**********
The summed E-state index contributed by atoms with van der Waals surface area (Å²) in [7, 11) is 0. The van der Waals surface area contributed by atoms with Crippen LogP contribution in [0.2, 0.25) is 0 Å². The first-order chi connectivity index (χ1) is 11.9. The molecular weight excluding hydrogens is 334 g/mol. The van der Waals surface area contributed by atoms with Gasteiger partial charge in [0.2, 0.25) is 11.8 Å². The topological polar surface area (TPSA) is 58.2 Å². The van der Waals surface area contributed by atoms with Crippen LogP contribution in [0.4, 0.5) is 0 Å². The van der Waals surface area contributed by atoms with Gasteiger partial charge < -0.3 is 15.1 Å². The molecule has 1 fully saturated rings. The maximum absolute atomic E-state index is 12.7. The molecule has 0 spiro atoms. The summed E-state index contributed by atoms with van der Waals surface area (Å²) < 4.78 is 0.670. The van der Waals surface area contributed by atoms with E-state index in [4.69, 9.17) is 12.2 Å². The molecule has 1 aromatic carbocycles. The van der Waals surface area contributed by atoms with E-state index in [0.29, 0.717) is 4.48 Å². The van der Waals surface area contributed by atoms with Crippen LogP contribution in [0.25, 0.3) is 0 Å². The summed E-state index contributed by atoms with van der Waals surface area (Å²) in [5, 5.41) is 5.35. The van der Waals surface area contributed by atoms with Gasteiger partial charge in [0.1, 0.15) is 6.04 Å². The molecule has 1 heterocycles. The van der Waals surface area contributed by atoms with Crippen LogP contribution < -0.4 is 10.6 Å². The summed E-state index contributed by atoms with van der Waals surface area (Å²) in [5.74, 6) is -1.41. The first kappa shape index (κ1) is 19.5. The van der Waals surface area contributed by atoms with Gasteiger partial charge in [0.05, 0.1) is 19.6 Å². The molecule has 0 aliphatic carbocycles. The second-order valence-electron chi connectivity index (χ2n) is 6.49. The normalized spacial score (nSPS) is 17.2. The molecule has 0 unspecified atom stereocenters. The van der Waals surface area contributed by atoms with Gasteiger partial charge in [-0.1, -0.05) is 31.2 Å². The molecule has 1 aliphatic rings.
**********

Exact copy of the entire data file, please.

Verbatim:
The summed E-state index contributed by atoms with van der Waals surface area (Å²) in [7, 11) is 0. The van der Waals surface area contributed by atoms with Crippen LogP contribution in [0.2, 0.25) is 0 Å². The first-order chi connectivity index (χ1) is 11.9. The molecular weight excluding hydrogens is 334 g/mol. The van der Waals surface area contributed by atoms with Gasteiger partial charge in [0.2, 0.25) is 11.8 Å². The topological polar surface area (TPSA) is 58.2 Å². The van der Waals surface area contributed by atoms with Crippen LogP contribution in [0.4, 0.5) is 0 Å². The van der Waals surface area contributed by atoms with Gasteiger partial charge < -0.3 is 15.1 Å². The molecule has 1 fully saturated rings. The maximum absolute atomic E-state index is 12.7. The molecule has 0 spiro atoms. The summed E-state index contributed by atoms with van der Waals surface area (Å²) < 4.78 is 0.670. The van der Waals surface area contributed by atoms with E-state index in [4.69, 9.17) is 12.2 Å². The molecule has 1 aromatic carbocycles. The van der Waals surface area contributed by atoms with E-state index in [0.29, 0.717) is 4.48 Å². The van der Waals surface area contributed by atoms with Crippen LogP contribution in [0.25, 0.3) is 0 Å². The summed E-state index contributed by atoms with van der Waals surface area (Å²) in [5, 5.41) is 5.35. The van der Waals surface area contributed by atoms with Gasteiger partial charge in [0.1, 0.15) is 6.04 Å². The molecule has 1 heterocycles. The van der Waals surface area contributed by atoms with Crippen LogP contribution < -0.4 is 10.6 Å². The summed E-state index contributed by atoms with van der Waals surface area (Å²) in [5.74, 6) is -1.41. The first kappa shape index (κ1) is 19.5. The van der Waals surface area contributed by atoms with Gasteiger partial charge in [0.05, 0.1) is 19.6 Å². The molecule has 0 aliphatic carbocycles. The second-order valence-electron chi connectivity index (χ2n) is 6.49. The normalized spacial score (nSPS) is 17.2. The molecule has 0 unspecified atom stereocenters. The van der Waals surface area contributed by atoms with Gasteiger partial charge in [-0.1, -0.05) is 31.2 Å². The molecule has 1 aliphatic rings.